Some variables showed significant differences between the 1-jaw and 2-jaw group. Nevertheless, there was no significant difference in accumulative change (T4-T1) for all variables of the hyoid, tongue, pharyngeal airway, and head posture between the 1-jaw and 2-jaw group (Table 7).
The hyoid moved inferoposteriorly immediately after mandibular setback via IVRO. This is in accordance with previous studies in that adequate postoperative airway was maintained by inferior movement of the hyoid.2,6,9 The hyoid continued to relapse superoanteriorly returning close to its preoperative position and encroachment of tongue upon the airway was observed during observation periods. Similar results of the hyoid and tongue position were reported after mandibular setback surgery via SSRO.2,3,8 Cervical hyperflection of the head posture has been noted as a compensatory reaction after mandibular setback surgery to maintain patent airway dimensions after reduced oral volume.4,8 The results from this study also support this finding in that cervical hyperflection represented by an increase in head posture angles (SN-OPT and SN-CVT) and anterior movement of the hyoid was moderately correlated for observation periods (r > 0.60), suggesting cervical hyperflection helped maintain adequate airway. However, in accordance with previous studies, the overall pharyngeal airway space decreased after mandibular setback surgery.2,5,6 This implies that functional reorientation in soft tissue and adaptation of head posture to maintain adequate airway were similar in cases of mandibular setback surgery via IVRO and SSRO.
Significant constriction of pharyngeal airway space has been reported of patients with obstructive sleep apnea (OSA).18 Also, posterior airway space of less than 10 mm on cephalometric radiography has been suggested as one of the main indications for surgical treatment of OSA.19 In our study, the average pharyngeal airway width was 12.34 mm before surgery, and the pharyngeal airway space significantly decreased by an average of 1.86 mm after surgery. This could imply that even though the hyoid and head posture adjusted to maintain adequate airway, the pharyngeal airway space was significantly reduced in some cases to less than 10 mm, which could compromise adequate airway.
Several studies have analyzed the effect of hyoid position and suprahyoid musculature on skeletal relapse pattern after mandibular setback surgery. Gu et al9 postulated that postoperative hyoid position after mandibular setback surgery may decrease the length and tension of the suprahyoid musculature, resulting in an anteriorly directed skeletal relapse pattern to return the muscles to their original resting tension. The mandible has been reported to relapse inferoposteriorly in cases of mandibular setback via IVRO.20–22 In this study, the mandible continued to relapse posteriorly even though the hyoid relapsed superoanteriorly and the suprahyoid musculature, measured by the distance between the hyoidale to C point, significantly decreased during retention periods. This suggests that the hyoid position and suprahyoid musculature did not contribute to a change in skeletal relapse pattern in cases of mandibular setback surgery via IVRO.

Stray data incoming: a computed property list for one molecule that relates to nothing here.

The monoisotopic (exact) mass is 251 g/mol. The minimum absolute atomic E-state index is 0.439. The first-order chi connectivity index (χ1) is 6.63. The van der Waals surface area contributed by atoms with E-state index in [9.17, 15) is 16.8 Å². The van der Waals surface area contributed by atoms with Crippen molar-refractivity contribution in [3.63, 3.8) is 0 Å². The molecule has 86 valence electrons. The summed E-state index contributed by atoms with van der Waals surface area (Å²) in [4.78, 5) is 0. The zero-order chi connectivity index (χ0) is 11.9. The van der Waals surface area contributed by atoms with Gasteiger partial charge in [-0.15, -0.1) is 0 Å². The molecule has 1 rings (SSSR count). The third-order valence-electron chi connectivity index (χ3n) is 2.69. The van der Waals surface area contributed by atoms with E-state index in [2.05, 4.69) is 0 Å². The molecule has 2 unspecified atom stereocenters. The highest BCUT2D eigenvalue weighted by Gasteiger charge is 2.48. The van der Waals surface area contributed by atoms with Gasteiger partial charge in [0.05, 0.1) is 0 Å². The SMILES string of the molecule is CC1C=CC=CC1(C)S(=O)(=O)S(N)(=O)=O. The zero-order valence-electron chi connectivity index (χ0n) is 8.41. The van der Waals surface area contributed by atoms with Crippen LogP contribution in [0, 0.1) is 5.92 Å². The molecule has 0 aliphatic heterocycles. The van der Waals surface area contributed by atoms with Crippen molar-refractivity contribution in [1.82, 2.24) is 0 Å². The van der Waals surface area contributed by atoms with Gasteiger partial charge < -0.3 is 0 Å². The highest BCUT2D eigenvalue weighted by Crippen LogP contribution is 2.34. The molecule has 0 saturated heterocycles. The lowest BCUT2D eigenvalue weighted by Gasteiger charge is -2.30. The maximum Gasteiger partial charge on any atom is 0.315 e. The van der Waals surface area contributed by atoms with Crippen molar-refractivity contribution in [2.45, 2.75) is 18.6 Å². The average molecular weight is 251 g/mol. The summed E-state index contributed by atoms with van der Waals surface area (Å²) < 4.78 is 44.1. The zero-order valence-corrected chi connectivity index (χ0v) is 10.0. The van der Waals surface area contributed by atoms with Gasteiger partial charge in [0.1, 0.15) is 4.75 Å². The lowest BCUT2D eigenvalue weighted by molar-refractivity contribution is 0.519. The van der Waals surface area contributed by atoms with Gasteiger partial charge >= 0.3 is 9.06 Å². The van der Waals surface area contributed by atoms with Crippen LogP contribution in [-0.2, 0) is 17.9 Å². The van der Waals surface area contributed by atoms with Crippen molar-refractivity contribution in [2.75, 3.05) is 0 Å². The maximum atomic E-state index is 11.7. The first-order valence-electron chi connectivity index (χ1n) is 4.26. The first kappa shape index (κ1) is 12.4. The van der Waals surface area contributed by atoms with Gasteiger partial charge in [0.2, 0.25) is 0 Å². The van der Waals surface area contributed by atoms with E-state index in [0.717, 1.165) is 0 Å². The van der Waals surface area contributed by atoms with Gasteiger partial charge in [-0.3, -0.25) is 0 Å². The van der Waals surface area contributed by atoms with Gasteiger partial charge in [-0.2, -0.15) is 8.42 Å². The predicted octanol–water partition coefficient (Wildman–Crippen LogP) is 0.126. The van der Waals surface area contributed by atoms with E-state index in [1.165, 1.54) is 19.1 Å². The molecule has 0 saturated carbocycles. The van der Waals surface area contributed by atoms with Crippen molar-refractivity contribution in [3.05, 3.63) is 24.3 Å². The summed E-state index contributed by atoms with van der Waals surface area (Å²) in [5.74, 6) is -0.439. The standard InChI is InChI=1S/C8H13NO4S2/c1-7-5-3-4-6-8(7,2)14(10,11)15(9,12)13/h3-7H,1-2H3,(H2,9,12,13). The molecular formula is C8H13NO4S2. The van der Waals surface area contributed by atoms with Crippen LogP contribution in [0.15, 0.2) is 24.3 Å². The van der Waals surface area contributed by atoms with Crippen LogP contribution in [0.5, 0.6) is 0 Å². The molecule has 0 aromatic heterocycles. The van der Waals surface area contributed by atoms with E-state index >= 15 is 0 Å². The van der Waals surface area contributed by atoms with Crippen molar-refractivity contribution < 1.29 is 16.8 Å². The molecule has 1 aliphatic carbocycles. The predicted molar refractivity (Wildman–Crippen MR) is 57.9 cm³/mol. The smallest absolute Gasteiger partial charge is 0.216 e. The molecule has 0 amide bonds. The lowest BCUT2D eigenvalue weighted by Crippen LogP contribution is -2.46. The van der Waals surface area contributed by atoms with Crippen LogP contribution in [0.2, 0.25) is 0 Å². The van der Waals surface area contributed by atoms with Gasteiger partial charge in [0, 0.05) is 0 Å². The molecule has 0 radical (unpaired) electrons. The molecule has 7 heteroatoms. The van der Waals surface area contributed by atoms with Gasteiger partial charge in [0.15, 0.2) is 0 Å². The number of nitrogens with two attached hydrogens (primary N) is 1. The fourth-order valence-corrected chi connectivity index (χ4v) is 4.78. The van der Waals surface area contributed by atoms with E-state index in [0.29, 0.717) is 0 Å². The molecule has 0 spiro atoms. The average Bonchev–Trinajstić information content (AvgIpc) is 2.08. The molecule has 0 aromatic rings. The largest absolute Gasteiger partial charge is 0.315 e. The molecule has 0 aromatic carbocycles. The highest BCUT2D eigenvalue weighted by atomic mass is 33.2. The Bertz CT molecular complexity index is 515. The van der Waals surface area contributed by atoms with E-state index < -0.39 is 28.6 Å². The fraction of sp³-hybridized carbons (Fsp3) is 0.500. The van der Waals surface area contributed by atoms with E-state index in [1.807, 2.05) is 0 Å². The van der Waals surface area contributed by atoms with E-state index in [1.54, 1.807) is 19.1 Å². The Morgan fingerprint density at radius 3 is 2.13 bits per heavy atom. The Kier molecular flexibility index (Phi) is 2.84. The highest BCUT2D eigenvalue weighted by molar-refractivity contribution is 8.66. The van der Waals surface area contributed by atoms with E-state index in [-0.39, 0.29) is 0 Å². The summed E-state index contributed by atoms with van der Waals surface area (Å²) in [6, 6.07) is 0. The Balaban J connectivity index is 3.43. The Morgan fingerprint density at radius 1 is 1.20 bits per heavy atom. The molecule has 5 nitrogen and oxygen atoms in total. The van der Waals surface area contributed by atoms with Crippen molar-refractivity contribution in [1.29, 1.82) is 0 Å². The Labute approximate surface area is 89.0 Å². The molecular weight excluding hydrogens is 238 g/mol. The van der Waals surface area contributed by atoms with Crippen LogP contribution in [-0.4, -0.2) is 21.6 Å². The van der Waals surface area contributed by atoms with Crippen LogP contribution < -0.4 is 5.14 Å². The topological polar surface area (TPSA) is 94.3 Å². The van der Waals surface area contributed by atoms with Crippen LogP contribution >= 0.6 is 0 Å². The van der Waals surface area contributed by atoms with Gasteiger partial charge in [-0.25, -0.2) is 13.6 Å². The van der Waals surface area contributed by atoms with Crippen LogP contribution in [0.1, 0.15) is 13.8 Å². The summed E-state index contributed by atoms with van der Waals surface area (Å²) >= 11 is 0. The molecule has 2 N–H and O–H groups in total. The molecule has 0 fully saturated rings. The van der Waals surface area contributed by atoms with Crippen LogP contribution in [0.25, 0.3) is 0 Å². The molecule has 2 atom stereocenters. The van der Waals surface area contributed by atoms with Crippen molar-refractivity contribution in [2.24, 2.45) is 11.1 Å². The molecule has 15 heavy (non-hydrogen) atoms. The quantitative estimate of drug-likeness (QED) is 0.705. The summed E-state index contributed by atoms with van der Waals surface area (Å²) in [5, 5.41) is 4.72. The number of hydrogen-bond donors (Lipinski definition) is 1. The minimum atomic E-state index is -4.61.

In the present study, the only significant skeletal differences between the 1-jaw and 2-jaw group were the variables pertaining to the maxilla, which was a result of additional LeFort I osteotomy in the 2-jaw group. The position of the B point relative to the VRP and HRP was similar for the 1-jaw and 2-jaw group for all periods. The overall change (T4-T1) of the hyoid, tongue, pharyngeal airway, and head posture were also similar for the two groups, which implies that in cases of comparable mandibular setback, additional LeFort I osteotomy does not affect the overall hyoid and tongue response. Kawakami et al3 reported that mandibular setback amounts do not correlate with hyoid or tongue movement, which implies that in future studies of cases with different amounts of mandibular setback, additional LeFort I osteotomy should not affect the hyoid and tongue movement.
Cephalometric evaluation of the pharyngeal airway has been reported to provide a high correlation with actual volumes of pharyngeal airway.23 The efficacy and reliability of lateral cephalometric radiographs in assessing pharyngeal airway have been stated as well.24,25 Precautions were taken to include radiographs of adequate quality and resolution exposure, and all radiographs were taken in reproducible and unstrained position of the head since difference in head position may interfere with our outcome.
However, in a recent study using three-dimensional computed tomography (CT), lateral dimension of the pharyngeal airway has been shown as an important factor for OSA patients suggesting that a two-dimensional image of the pharyngeal airway in a sagittal direction may require careful interpretation.26 A volumetric evaluation of the airway using three-dimensional CT would be an advancement for future functional studies to focus on.
The hyoid bone moved inferoposteriorly following mandibular setback via IVRO but returned close to its initial preoperative position, and the tongue encroached upon the airway during observation periods. Cervical hyperflection of the head seems to have helped maintain adequate airway.
However, the fact that pharyngeal airway was narrower compared with its presurgical width and that the hyoid and tongue did not fully return and remained in a posterior location compared with its presurgical position should not be overlooked.
Precautions and careful monitoring are advised to maintain adequate airway after mandibular setback surgery in patients with narrow airways before planning combined orthodontic and IVRO treatment.